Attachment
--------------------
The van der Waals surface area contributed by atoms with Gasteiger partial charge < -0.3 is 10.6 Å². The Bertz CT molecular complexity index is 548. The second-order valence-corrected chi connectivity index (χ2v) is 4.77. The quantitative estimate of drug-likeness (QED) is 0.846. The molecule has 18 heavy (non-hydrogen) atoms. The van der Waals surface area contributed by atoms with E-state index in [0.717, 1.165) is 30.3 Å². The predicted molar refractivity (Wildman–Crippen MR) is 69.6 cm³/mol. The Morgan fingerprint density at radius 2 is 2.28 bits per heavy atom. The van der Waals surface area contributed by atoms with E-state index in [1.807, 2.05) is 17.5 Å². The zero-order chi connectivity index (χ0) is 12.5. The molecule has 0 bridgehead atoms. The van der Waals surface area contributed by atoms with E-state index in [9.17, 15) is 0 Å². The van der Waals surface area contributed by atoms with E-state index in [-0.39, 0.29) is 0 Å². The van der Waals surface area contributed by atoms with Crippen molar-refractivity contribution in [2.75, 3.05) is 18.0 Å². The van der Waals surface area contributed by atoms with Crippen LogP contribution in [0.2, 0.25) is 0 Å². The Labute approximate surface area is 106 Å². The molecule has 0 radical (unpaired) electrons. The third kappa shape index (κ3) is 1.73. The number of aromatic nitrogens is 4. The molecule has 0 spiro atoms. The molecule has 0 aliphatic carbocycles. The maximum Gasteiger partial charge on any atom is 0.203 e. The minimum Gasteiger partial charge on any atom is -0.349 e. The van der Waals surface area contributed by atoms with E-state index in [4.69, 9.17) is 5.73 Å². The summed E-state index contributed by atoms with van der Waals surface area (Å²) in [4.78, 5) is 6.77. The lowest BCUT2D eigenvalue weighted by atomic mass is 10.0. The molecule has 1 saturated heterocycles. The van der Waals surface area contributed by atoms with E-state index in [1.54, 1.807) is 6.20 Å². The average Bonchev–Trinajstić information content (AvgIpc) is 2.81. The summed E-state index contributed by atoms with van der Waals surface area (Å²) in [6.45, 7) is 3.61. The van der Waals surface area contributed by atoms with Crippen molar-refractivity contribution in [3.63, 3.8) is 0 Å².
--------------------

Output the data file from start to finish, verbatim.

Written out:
The van der Waals surface area contributed by atoms with Gasteiger partial charge < -0.3 is 10.6 Å². The Bertz CT molecular complexity index is 548. The second-order valence-corrected chi connectivity index (χ2v) is 4.77. The quantitative estimate of drug-likeness (QED) is 0.846. The molecule has 18 heavy (non-hydrogen) atoms. The van der Waals surface area contributed by atoms with E-state index in [0.717, 1.165) is 30.3 Å². The predicted molar refractivity (Wildman–Crippen MR) is 69.6 cm³/mol. The Morgan fingerprint density at radius 2 is 2.28 bits per heavy atom. The van der Waals surface area contributed by atoms with E-state index in [1.807, 2.05) is 17.5 Å². The zero-order chi connectivity index (χ0) is 12.5. The molecule has 0 bridgehead atoms. The van der Waals surface area contributed by atoms with E-state index in [9.17, 15) is 0 Å². The van der Waals surface area contributed by atoms with E-state index in [-0.39, 0.29) is 0 Å². The van der Waals surface area contributed by atoms with Crippen molar-refractivity contribution in [2.75, 3.05) is 18.0 Å². The van der Waals surface area contributed by atoms with Crippen LogP contribution in [0.2, 0.25) is 0 Å². The Labute approximate surface area is 106 Å². The molecule has 0 radical (unpaired) electrons. The third kappa shape index (κ3) is 1.73. The number of aromatic nitrogens is 4. The molecule has 0 spiro atoms. The molecule has 0 aliphatic carbocycles. The maximum Gasteiger partial charge on any atom is 0.203 e. The minimum Gasteiger partial charge on any atom is -0.349 e. The van der Waals surface area contributed by atoms with E-state index in [4.69, 9.17) is 5.73 Å². The summed E-state index contributed by atoms with van der Waals surface area (Å²) in [4.78, 5) is 6.77. The lowest BCUT2D eigenvalue weighted by atomic mass is 10.0. The molecule has 1 saturated heterocycles. The van der Waals surface area contributed by atoms with E-state index in [1.54, 1.807) is 6.20 Å². The average Bonchev–Trinajstić information content (AvgIpc) is 2.81. The summed E-state index contributed by atoms with van der Waals surface area (Å²) in [6.45, 7) is 3.61. The van der Waals surface area contributed by atoms with Crippen molar-refractivity contribution in [3.63, 3.8) is 0 Å².